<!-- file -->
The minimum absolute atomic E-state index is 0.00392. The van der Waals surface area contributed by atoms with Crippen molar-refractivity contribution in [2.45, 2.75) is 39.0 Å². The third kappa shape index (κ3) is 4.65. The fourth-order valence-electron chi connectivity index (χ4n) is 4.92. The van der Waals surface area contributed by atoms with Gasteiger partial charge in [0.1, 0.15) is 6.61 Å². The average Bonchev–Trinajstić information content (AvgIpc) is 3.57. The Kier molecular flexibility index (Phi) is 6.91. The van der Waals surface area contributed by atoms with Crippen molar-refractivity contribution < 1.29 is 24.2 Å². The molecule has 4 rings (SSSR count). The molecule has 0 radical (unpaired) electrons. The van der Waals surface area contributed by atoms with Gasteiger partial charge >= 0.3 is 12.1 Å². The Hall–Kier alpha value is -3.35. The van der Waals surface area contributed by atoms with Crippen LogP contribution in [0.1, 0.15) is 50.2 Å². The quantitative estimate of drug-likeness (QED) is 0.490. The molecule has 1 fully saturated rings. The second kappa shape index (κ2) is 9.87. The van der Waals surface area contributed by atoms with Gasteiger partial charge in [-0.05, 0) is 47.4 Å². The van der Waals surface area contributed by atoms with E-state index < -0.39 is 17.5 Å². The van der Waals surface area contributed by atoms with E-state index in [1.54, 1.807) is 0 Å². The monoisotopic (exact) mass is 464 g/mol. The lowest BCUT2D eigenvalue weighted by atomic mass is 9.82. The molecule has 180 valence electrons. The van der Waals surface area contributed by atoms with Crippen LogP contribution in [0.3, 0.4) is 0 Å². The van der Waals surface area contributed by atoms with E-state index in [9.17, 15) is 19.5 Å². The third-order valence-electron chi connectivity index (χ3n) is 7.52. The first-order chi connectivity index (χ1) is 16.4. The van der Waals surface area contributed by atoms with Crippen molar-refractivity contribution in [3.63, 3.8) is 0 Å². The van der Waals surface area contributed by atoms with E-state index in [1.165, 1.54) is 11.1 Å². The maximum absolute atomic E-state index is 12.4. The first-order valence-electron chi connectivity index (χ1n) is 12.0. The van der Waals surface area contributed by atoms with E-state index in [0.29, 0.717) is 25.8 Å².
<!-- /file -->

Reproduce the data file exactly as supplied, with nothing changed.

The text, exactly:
The minimum absolute atomic E-state index is 0.00392. The van der Waals surface area contributed by atoms with Crippen molar-refractivity contribution in [2.45, 2.75) is 39.0 Å². The third kappa shape index (κ3) is 4.65. The fourth-order valence-electron chi connectivity index (χ4n) is 4.92. The van der Waals surface area contributed by atoms with Gasteiger partial charge in [0.1, 0.15) is 6.61 Å². The average Bonchev–Trinajstić information content (AvgIpc) is 3.57. The Kier molecular flexibility index (Phi) is 6.91. The van der Waals surface area contributed by atoms with Crippen molar-refractivity contribution < 1.29 is 24.2 Å². The molecule has 4 rings (SSSR count). The molecule has 0 radical (unpaired) electrons. The van der Waals surface area contributed by atoms with Gasteiger partial charge >= 0.3 is 12.1 Å². The Hall–Kier alpha value is -3.35. The van der Waals surface area contributed by atoms with Crippen LogP contribution in [0.1, 0.15) is 50.2 Å². The quantitative estimate of drug-likeness (QED) is 0.490. The molecule has 1 fully saturated rings. The second kappa shape index (κ2) is 9.87. The van der Waals surface area contributed by atoms with Gasteiger partial charge in [-0.05, 0) is 47.4 Å². The van der Waals surface area contributed by atoms with E-state index < -0.39 is 17.5 Å². The van der Waals surface area contributed by atoms with E-state index in [1.54, 1.807) is 0 Å². The monoisotopic (exact) mass is 464 g/mol. The lowest BCUT2D eigenvalue weighted by atomic mass is 9.82. The molecule has 180 valence electrons. The van der Waals surface area contributed by atoms with Crippen LogP contribution in [0.3, 0.4) is 0 Å². The van der Waals surface area contributed by atoms with E-state index in [9.17, 15) is 19.5 Å². The third-order valence-electron chi connectivity index (χ3n) is 7.52. The first-order chi connectivity index (χ1) is 16.4. The van der Waals surface area contributed by atoms with Crippen molar-refractivity contribution in [3.63, 3.8) is 0 Å². The van der Waals surface area contributed by atoms with E-state index in [1.165, 1.54) is 11.1 Å². The maximum absolute atomic E-state index is 12.4. The first-order valence-electron chi connectivity index (χ1n) is 12.0. The van der Waals surface area contributed by atoms with E-state index in [0.29, 0.717) is 25.8 Å².